Voters’ Rights, Progressive Values And Rural Colorado Shape Debate Over Last-Minute Property Tax Proposal

Lochbuie, Colorado. Nov. 28, 2019. (Kevin J. Beaty/Denverite)
Lochbuie, Colorado. Nov. 28, 2019. (Kevin J. Beaty/Denverite)

Lawmakers are moving ahead with an attempt to short-circuit a proposed property tax cut before it even gets on the ballot, providing a smaller tax cut as a substitute.

Senate Bill 293 passed the Senate Monday 23-11, with some bipartisan support — four Republicans and all but one Democrat voted yes. But it also drew bipartisan criticism. Some lawmakers see it as a way to stop a devastating cut that would disproportionately harm rural communities. Others believe it would undermine the system of direct democracy that is at the heart of Colorado politics.

The debate springs from a ballot initiative that may go before voters this November: the conservative group Colorado Rising Action is collecting signatures for a measure that would cut property tax rates statewide by nine percent.

A bipartisan group of lawmakers worries that voters will approve that cut — taking away money from the local districts that rely on property taxes. So they have written a counter-measure. Senate Bill 293 would create a smaller temporary tax cut — while rewriting state law in a way that would block the ballot measure from taking full effect.

Sen. Bob Rankin, a Republican on the Joint Budget Committee, said that the bill is necessary to stop a statewide vote from doing disproportionate harm to rural areas. 

A cut to the statewide assessment rate would chop a percentage off the revenues that support emergency services, county governments and other local services. That may hurt more in rural areas that don’t have a protective buffer of revenue growth from the development boom.

“I would urge them to think about the impact on the parts of the state that are not up and down, the Front Range,” Rankin said last week. “This is the same discussion we had on the Gallagher repeal. Rural conservatives supported repealing (the Gallagher amendment), and I believe rural conservatives will support this bill.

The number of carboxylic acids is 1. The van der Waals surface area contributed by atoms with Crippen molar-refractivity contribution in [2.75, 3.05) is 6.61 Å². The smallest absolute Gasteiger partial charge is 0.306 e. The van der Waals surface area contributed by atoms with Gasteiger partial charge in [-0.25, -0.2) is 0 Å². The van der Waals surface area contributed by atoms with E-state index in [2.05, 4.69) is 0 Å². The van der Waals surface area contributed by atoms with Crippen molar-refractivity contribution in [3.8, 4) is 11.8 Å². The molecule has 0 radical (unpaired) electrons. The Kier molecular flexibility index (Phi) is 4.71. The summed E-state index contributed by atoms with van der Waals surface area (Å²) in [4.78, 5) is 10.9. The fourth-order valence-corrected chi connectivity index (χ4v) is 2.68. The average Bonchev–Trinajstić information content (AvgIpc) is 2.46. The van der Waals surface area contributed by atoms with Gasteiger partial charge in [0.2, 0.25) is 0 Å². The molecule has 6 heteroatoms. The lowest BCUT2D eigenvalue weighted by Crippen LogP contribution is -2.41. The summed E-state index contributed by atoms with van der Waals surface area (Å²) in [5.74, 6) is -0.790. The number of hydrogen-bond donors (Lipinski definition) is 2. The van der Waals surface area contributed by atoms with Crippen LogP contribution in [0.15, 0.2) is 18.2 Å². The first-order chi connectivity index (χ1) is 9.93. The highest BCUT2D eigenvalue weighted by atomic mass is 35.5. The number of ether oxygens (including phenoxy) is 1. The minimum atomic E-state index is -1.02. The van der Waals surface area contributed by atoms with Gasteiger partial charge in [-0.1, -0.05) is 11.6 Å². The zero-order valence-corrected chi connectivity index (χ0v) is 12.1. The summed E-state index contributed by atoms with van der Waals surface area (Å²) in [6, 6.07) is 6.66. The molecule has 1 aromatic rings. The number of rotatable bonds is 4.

On the Senate floor, the measure drew criticism from both sides of the political spectrum. Sen. Julie Gonzales, a Denver Democrat, said that she would oppose the bill. She said that approving any cut to property taxes would disproportionately benefit wealthy property owners.

“I ask that you not settle for a temporary fix to a disturbing proposition,” she said.

Sen. Barbara Kirkmeyer, a Republican from Weld County, said that the legislature would be taking away voters’ power to shape taxes.

“What this bill does, at best, is it infringes upon the rights — the constitutional rights — of the people to initiate the issue onto the ballot,” she said. “And at its worst, in its response to Initiative 27, it’s working to manipulate the outcome of an election.”

She argued that it’s not the legislature’s job to manage local governments’ revenues. Local voters can always choose to pay more mills — increasing the local part of the property tax formula — to make up lost revenue. But voters in rural areas have historically been hesitant to approve tax increases, leading Rankin and others to worry that they won’t be able to make up the lost money.

Sen. Chris Hansen, a Democratic cosponsor, said that the bill was a compromise option that would give people relief from taxes while preventing a more dramatic change.

“We need to look at the long-term fiscal management of the state, make sure that schools are funded, make sure that special districts are funded, particularly in rural areas where this would have a massive hit on budgets for those important services. And so we are taking legislative action,” he said last week.

The bill heads next to the House, where Democrats have a stronger majority. It will have to stay on the fast track to make it through the process though; lawmakers are aiming to complete their work and adjourn Tuesday.